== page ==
Intergenerational justice and the chain of obligation
AbstractThe actions and decisions taken by the present generation will affect not only the welfare but also the composition of future generations. A number of authors have used this fact to bolster the conclusion that the present is only weakly obligated to provide for future welfare since in choosing between futures of poverty and abundance, we are not deciding the welfare of a well-defined group of future persons but instead deciding which set of potential persons Ð the poor or the rich Ð will become actual. Provided that future generations have lives that are worth living, they will be grateful to us for bringing them into existence Ð or so the argument goes. In this paper, I argue that this position overlooks an important aspect of the intergenerational problem. We are obligated to provide for the actual children of today, who will in turn be obligated to provide for their children, and so forth from generation to generation. A chain of obligation is thus defined that stretches from the present into the indefinite future, and unless we ensure conditions favourable to the welfare of future generations, we wrong our existing children in the sense that they will be unable to fulfill their obligation to their children while enjoying a favourable way of life themselves.
Download InfoIf you experience problems downloading a file, check if you have the proper application to view it first. In case of further problems read the IDEAS help page. Note that these files are not on the IDEAS site. Please be patient as the files may be large.
As the access to this document is restricted, you may want to look for a different version under "Related research" (further below) or search for a different version of it.
Bibliographic InfoArticle provided by White Horse Press in its journal Environmental Values.
Volume (Year): 1 (1992)
Issue (Month): 2 (May)
Contact details of provider:
Web page: http://www.erica.demon.co.uk
environment; philosophy; intergenerational justice; obligations to future generations;
Find related papers by JEL classification:
- Q56 - Agricultural and Natural Resource Economics; Environmental and Ecological Economics - - Environmental Economics - - - Environment and Development; Environment and Trade; Sustainability; Environmental Accounts and Accounting; Environmental Equity; Population Growth
You can help add them by filling out this form.
CitEc Project, subscribe to its RSS feed for this item.
- John C. V. Pezzey, 2004.
"Sustainability Policy and Environmental Policy,"
Scandinavian Journal of Economics,
Wiley Blackwell, vol. 106(2), pages 339-359, 06.
- John C. V. Pezzey, 2002. "Sustainability Policy and Environmental Policy," Economics and Environment Network Working Papers 0211, Australian National University, Economics and Environment Network.
- John C. V. Pezzey, 2001. "Sustainability Policy and Environmental Policy," Economics and Environment Network Working Papers 0104, Australian National University, Economics and Environment Network.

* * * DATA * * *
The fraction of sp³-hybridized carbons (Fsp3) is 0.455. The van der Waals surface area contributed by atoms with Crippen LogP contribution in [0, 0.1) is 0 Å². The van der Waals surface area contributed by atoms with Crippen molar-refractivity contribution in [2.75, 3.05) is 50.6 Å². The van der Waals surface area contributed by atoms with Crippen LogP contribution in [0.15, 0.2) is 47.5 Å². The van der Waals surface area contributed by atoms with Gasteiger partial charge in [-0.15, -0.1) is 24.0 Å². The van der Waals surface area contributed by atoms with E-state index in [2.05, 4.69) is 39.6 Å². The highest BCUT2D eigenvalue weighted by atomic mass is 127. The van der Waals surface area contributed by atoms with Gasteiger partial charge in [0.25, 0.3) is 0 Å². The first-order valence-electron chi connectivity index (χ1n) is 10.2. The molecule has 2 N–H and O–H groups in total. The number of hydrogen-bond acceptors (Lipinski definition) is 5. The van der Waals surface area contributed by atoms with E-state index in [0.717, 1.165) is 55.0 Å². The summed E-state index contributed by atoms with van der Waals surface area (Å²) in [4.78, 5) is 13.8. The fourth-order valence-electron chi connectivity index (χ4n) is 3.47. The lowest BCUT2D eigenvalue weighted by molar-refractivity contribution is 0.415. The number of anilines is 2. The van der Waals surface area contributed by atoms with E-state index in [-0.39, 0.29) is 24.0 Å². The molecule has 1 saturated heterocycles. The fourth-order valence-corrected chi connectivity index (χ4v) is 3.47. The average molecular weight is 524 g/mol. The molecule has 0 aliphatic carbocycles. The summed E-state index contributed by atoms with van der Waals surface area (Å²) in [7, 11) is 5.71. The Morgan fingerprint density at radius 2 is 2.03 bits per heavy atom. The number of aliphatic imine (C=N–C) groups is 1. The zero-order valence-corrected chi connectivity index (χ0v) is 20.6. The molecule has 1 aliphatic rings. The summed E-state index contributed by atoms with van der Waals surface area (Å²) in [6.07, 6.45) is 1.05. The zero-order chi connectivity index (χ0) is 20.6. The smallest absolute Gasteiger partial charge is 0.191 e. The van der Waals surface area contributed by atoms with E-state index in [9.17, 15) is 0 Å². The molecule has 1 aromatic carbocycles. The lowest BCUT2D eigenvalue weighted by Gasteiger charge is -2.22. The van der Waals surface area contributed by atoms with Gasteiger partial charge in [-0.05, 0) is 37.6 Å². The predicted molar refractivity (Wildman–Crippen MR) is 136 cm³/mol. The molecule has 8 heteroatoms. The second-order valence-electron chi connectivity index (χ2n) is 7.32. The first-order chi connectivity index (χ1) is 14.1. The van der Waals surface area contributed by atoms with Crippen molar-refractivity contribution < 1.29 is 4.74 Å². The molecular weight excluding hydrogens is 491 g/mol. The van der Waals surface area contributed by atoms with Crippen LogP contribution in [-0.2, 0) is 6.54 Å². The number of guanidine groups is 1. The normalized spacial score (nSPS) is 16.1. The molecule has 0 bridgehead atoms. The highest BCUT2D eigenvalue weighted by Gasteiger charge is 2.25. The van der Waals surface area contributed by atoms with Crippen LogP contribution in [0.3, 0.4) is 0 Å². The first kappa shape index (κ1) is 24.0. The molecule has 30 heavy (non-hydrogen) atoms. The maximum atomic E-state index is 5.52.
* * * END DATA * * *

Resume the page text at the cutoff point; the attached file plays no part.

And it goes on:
- Mullen, John D., 2001. "An Economic Persective On Land Degradation Issues," Research Reports 27999, New South Wales Department of Primary Industries Research Economists.
- Richard Howarth & Richard Norgaard, 1993. "Intergenerational transfers and the social discount rate," Environmental & Resource Economics, European Association of Environmental and Resource Economists, vol. 3(4), pages 337-358, August.
- Howarth, Richard B., 2007. "Towards an operational sustainability criterion," Ecological Economics, Elsevier, vol. 63(4), pages 656-663, September.
- Toman, Michael & Pezzey, John C., 2002. "The Economics of Sustainability: A Review of Journal Articles," Discussion Papers dp-02-03, Resources For the Future.
- Richard B. Howarth, 2004. "Against High Interest Rates," Rensselaer Working Papers in Economics 0404, Rensselaer Polytechnic Institute, Department of Economics.
For technical questions regarding this item, or to correct its authors, title, abstract, bibliographic or download information, contact: (Andrew Johnson).
If you have authored this item and are not yet registered with RePEc, we encourage you to do it here. This allows to link your profile to this item. It also allows you to accept potential citations to this item that we are uncertain about.
If references are entirely missing, you can add them using this form.
If the full references list an item that is present in RePEc, but the system did not link to it, you can help with this form.
If you know of missing items citing this one, you can help us creating those links by adding the relevant references in the same way as above, for each refering item. If you are a registered author of this item, you may also want to check the "citations" tab in your profile, as there may be some citations waiting for confirmation.
Please note that corrections may take a couple of weeks to filter through the various RePEc services.